What Went Wrong with Microfinance?
Wednesday, March 14, 2012
Long before “99%” became a symbol of Occupy Wall Street, the microfinance industry used the number to describe the share of its clients — poor entrepreneurs shunned by traditional banks — who repaid their micro-loans on time. It’s a number used less and less in microfinance these days — not because of Occupy Wall Street, but because many micro-borrowers are starting to default.
“One of the major issues we face in Lebanon is the problem of over-indebtedness,” said Youssef Fawaz, CEO of Al Majmoua, the leading nongovernmental microfinance organization in Lebanon. “We’re noticing that clients … drown themselves in debt by borrowing money from multiple institutions.”
Fawaz was among 23 microfinance professionals who gathered at Wharton late last year for the 3rd Annual Women’s World Banking Advanced Leadership Program, a collaboration between the Center for Microfinance Leadership of Women’s World Banking and Wharton Executive Education. Implemented in partnership with the MasterCard Foundation, the program brings together microfinance practitioners from around the world to study the latest thinking on business best practices, enhance their leadership skills and learn from each other.
Fawaz said over-indebtedness had become a problem in Lebanon because of the increased number of microcredit institutions, a lack of regulation and the absence of a strong credit bureau that would make it easier to identify clients who have multiple loans. “The information about whether [clients] have multiple loans or not is always hard to come by, so we have to guess,” Fawaz noted. Sometimes after a loan is given out, “suddenly [recipients] cannot meet their repayment. This is how you uncover that this person has had two, three, four loans at the same time.”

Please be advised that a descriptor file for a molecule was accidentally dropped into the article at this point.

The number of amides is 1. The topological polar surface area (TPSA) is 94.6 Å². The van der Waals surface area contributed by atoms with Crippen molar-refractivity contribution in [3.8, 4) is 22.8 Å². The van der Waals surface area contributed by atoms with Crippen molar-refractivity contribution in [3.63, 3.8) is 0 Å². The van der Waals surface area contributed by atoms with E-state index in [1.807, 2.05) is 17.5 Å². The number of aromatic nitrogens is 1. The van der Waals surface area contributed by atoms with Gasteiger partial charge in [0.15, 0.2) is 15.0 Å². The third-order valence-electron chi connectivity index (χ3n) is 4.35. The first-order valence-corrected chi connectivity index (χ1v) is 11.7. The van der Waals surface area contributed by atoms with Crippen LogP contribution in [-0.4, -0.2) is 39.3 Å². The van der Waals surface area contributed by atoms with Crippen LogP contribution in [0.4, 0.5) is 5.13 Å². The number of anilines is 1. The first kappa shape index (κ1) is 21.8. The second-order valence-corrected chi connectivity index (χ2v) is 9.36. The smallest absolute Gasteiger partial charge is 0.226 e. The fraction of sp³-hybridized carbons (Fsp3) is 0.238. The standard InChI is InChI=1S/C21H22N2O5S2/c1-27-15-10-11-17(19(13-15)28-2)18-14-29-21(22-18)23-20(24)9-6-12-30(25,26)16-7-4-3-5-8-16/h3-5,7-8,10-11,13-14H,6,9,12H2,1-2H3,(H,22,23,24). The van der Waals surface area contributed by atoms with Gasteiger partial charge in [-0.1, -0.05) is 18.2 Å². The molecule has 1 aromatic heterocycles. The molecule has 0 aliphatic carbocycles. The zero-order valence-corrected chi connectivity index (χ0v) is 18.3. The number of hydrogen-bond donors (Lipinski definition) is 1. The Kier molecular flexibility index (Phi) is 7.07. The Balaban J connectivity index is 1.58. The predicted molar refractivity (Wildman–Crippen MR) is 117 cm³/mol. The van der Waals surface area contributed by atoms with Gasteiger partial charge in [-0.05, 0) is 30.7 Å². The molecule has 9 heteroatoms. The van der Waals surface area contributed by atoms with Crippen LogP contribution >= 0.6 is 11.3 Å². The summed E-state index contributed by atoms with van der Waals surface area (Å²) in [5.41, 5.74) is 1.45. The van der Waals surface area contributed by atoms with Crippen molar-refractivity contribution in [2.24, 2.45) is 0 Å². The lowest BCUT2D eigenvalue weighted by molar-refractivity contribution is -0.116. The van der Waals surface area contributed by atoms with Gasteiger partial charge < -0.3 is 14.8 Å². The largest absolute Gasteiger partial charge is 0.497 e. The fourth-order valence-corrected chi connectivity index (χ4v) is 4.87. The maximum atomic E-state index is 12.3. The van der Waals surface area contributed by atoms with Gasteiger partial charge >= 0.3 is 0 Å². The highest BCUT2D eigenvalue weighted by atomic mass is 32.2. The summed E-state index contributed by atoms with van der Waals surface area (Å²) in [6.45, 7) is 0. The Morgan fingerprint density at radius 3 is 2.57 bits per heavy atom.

It’s a world away from three decades ago, when banks ignored the world’s poor, leaving many of them unable to borrow money at affordable rates. In the beginning, microfinance sought to alleviate poverty by giving out tiny loans to help people start small businesses. Popularized by Bangladeshi economist and Nobel Peace Prize laureate Muhammad Yunus and Grameen Bank, which he founded in 1983, the microfinance industry has since grown to hundreds of institutions serving more than 150 million borrowers worldwide.